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Lesson 4. The Opening Is the "Bottom Line" > The 30-Second Recap - Pg. 16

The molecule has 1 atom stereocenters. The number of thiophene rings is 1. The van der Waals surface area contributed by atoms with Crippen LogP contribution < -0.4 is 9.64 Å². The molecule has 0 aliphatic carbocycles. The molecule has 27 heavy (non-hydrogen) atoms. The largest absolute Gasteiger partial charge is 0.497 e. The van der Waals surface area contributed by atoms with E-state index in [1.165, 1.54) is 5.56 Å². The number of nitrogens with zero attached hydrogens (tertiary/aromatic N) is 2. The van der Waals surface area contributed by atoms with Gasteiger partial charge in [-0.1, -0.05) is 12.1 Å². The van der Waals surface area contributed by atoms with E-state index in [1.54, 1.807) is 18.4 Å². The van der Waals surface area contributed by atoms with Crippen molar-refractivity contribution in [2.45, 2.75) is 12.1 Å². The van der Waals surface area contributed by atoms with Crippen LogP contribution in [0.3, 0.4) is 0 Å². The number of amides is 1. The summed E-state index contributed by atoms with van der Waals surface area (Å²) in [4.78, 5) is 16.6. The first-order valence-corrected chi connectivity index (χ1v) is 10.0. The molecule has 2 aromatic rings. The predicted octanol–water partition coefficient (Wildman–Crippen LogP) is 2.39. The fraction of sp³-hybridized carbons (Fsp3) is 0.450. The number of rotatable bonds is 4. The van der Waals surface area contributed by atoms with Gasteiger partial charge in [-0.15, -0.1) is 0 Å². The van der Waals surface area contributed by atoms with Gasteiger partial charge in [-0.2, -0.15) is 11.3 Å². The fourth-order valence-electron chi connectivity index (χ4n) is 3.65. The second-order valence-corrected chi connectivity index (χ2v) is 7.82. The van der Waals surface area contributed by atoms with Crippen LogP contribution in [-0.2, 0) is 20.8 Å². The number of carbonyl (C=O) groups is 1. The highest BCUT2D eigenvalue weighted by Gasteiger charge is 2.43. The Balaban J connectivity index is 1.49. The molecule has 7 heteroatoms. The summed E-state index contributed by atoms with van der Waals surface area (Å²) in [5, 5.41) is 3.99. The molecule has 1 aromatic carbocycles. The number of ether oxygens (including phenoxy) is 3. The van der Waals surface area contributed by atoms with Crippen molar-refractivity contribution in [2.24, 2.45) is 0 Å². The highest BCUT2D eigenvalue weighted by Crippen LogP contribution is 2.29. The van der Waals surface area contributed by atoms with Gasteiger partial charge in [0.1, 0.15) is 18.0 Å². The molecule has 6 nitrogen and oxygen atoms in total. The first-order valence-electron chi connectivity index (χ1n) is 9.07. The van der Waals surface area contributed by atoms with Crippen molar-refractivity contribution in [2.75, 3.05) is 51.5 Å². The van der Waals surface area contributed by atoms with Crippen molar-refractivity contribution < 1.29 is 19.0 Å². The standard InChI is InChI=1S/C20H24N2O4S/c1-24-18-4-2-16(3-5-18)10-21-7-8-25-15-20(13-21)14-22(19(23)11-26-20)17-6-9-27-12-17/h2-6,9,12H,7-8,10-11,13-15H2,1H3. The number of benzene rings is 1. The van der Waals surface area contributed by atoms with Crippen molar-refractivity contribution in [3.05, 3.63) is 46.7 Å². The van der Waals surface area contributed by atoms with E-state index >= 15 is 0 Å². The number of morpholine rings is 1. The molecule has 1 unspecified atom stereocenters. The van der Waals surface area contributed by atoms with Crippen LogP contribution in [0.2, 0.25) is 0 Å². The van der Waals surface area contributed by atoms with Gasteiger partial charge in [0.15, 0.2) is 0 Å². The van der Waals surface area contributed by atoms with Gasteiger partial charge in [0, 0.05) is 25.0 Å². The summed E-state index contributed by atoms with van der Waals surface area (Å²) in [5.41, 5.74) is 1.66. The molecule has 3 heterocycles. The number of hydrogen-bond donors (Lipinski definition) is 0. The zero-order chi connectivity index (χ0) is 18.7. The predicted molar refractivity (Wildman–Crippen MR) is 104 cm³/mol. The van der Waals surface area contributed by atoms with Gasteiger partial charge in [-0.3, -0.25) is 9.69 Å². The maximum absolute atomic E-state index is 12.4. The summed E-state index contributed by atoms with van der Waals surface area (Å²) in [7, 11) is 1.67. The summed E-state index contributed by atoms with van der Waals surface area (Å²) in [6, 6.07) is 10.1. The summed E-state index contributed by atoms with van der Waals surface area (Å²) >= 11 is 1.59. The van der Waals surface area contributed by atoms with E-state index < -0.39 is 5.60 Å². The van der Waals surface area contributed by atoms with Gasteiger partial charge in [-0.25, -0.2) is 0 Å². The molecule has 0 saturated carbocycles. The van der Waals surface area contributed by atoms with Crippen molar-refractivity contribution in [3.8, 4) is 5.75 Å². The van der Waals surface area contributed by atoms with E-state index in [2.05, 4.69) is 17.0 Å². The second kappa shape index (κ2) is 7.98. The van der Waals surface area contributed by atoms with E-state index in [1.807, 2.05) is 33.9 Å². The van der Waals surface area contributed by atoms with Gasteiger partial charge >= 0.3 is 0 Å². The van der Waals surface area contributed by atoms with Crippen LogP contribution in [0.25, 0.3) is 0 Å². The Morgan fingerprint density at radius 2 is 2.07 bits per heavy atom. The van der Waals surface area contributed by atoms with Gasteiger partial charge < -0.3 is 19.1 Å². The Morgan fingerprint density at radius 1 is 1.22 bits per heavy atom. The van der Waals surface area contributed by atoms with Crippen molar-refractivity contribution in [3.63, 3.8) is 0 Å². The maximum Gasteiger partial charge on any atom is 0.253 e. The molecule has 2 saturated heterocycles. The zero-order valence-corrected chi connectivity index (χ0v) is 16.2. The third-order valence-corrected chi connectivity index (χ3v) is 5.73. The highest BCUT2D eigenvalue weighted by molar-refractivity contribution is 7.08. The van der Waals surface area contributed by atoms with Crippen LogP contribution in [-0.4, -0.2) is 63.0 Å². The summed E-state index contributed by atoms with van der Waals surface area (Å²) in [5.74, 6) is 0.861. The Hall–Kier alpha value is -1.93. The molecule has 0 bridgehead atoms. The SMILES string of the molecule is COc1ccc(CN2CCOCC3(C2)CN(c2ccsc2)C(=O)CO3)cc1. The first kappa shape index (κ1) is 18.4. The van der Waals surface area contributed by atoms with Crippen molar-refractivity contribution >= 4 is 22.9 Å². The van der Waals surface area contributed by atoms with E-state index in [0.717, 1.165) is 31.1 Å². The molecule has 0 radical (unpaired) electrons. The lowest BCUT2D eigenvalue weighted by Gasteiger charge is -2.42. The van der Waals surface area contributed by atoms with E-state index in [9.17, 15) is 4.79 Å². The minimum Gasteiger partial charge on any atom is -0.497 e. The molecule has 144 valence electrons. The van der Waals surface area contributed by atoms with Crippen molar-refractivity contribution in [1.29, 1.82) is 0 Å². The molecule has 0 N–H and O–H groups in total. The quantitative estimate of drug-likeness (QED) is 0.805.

The Opening Is the "Bottom Line" The remainder of this summary would lay out the test results in more detail, including information on why the ad was so memorable yet so unpersuasive. 16 Caution While you need to keep the overview brief, it shouldn't leave out critical information. Don't let the reader be surprised by an important fact later in your document. Responding to the Overview The three people who receive this document will each have very different needs regarding it. The vice president of sales may be interested in the results, but these results are not his top priority. After reading nothing but the subject line, he can decide to skip reading this document for the mo- ment, saving it until he has some time to catch up on reading not directly related to sales. The vice president of marketing has all the information she needs after the first four sentences-- she must make a go/no-go decision on this campaign, and the answer in this case is clearly no, since the ad does not meet company standards with respect to persuasiveness. The vice president of advertising, however, can tell after the first three sentences that he will need to read and digest all of the information in the entire memo. Since his job is to direct the creation of a campaign that is both memorable and persuasive, he'll need to get into the details of the document to see what consumers found memorable, and why they didn't find the ad persuasive. Tip Make sure the subject line fully encompasses the topics discussed in the memo so your readers will know the memo is important to them. For each of the document's recipients, the first few sentences provide the reader with a clear idea of what the document is about, what key information is contained in it, and what he or she needs to do right now in response. This "quick read" is a significant time-saver for each reader. Even the vice president of advertising, who would need to read the entire memo, benefits from the overview--he knows what he's looking for and what he's going to need to do with the information (in this case, try to maintain memorability while improving persuasiveness in the next version of the advertising). Plain English An effective business document is one that truthfully conveys all the important information on a subject in a way that convinces the reader to do what you'd like him to do. Caution If you don't know what you want your reader to do with the information you're presenting, you can't write an effective document. An effective business document begins with an effective Overview section. A well-written overview tells all the recipients exactly what to expect in the remainder of the document, and allows them to make a quick but informed decision on what to do with the information you're presenting. The im- portant elements of the overview are your statement of purpose (why you're writing), what you want from the reader, and what your point of view is on the information you're providing. Tip Collect samples of documents you believe are especially well-written, particularly ones that deal with the same kinds of issues you deal with in your business writing. Then you can emulate the structure of those well-written documents in your own writing. The 30-Second Recap · State the intent of your document in the first two or three sentences.